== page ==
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Central Europe and the Swiss franc: Currency risk

ANXIETY at the Swiss National Bank’s surprise decision today to drop its peg against the euro was nowhere more evident than in central Europe. The Swiss franc soared against all the region’s currencies, including the euro, the Hungarian forint and especially the Polish zloty, and stock exchanges in Poland (pictured) and Hungary dropped sharply. During the global economic crisis, similar swings plunged many borrowers in the region into deep water: they had gorged on low-interest loans (especially mortgages) denominated in Swiss francs, only to find themselves unable to meet payments when the franc’s value rose sharply in 2009. But despite the worried reactions on the bourses, the region is much better prepared for exchange-rate swings today than it was six years ago. The biggest impact of the soaring franc could be political, chiefly in Poland, which is preparing for parliamentary elections this autumn.

The most radical steps to address the Swiss-franc mortgage problem have been taken in Hungary, which also suffered the most severe problems in 2009. Viktor Orban, the prime minister, came to power in 2010 in part on a promise to alleviate the pain felt by millions of Hungarian households trapped with suddenly unaffordable mortgages. The Hungarian government has since forced banks holding forex mortgages, most of them foreign-owned, to convert them into forints at favourable rates. The final phase of that programme takes place this year, and means Hungary has largely been spared from most of the shock caused by the SNB. “The plans by the Hungarian government to convert Swiss franc loans couldn’t have happened at a better time,” says Nick Spiro of Spiro Sovereign Strategy, a credit risk consultancy. 

Romanians borrowed mostly in euros, and Croatian regulators in 2013 ordered banks to convert many franc loans into kunas. The three Baltic nations were enthusiastic euro borrowers, but all have since joined the common currency, ending the mismatch. That leaves Poland as the most exposed central European country to a franc appreciation. Although Polish regulators were more cautious about foreign-currency loans than their Hungarian counterparts, and the loans tended to be given to wealthier borrowers than on the Danube, Poland still has a significant number of such loans. About 14.6% of outstanding loans and 37% of household debt is denominated in francs.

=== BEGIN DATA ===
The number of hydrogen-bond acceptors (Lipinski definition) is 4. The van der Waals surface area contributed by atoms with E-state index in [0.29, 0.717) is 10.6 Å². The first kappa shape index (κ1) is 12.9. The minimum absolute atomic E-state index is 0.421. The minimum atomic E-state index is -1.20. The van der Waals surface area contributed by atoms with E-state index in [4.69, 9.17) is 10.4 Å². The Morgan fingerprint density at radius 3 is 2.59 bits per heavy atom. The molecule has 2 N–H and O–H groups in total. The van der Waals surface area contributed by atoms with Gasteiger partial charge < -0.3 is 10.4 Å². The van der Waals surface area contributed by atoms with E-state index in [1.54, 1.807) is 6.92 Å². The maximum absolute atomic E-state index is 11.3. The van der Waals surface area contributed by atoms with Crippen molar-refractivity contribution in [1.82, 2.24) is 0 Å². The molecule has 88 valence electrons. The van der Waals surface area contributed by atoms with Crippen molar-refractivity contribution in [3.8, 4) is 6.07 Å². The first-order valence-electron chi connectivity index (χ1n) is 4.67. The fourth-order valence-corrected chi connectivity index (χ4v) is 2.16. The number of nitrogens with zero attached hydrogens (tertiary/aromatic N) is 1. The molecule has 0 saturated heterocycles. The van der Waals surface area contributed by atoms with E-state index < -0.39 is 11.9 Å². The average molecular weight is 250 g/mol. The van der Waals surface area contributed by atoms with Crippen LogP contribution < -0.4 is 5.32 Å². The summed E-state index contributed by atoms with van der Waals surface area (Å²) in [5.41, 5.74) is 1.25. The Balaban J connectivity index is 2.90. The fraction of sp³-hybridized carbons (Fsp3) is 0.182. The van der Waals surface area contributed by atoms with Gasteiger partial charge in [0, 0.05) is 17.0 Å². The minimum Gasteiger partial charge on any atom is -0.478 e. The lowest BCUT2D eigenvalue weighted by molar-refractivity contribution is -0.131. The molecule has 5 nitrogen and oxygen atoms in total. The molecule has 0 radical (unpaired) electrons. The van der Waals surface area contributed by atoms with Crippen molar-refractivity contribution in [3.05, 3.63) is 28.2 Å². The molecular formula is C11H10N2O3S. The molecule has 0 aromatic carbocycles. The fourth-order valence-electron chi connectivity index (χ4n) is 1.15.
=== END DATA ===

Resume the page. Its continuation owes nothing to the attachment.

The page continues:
For the moment Polish mortgages being conscientiously repaid, with only 3% in arrears. Even if that rises, the result will probably not be enough to undermine the well-funded banking system, which has a capital adequacy ratio of 15.3%. The broader economy, predicted to grow by 3.5% this year, will also probably feel only a small headwind, although individual banks, especially those which aggressively sold such loans, are seeing their share prices battered. But the franc’s rise could cause political ripples, especially if the Swiss currency stays strong, creating increasing discomfort for as many as 550,000 households which will see their payments skyrocket.

The opposition Law and Justice party has previously made noises about defending franc borrowers from the consequences of their decision, and such calls are likely grow as parliamentary elections near. Recent opinion polls have shown Law and Justice tied with the ruling Civic Platform party, so any gambit that could give one party an edge will become alluring. “The key thing is the political impact,” says Peter Attard Montalto of Nomura. There is no political gesture so popular, in Poland or anywhere else, as a concession to homeowners. Banks that have made Swiss-franc loans in Poland and hoping to get their full value back will be watching the polls with interest.

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The Economist
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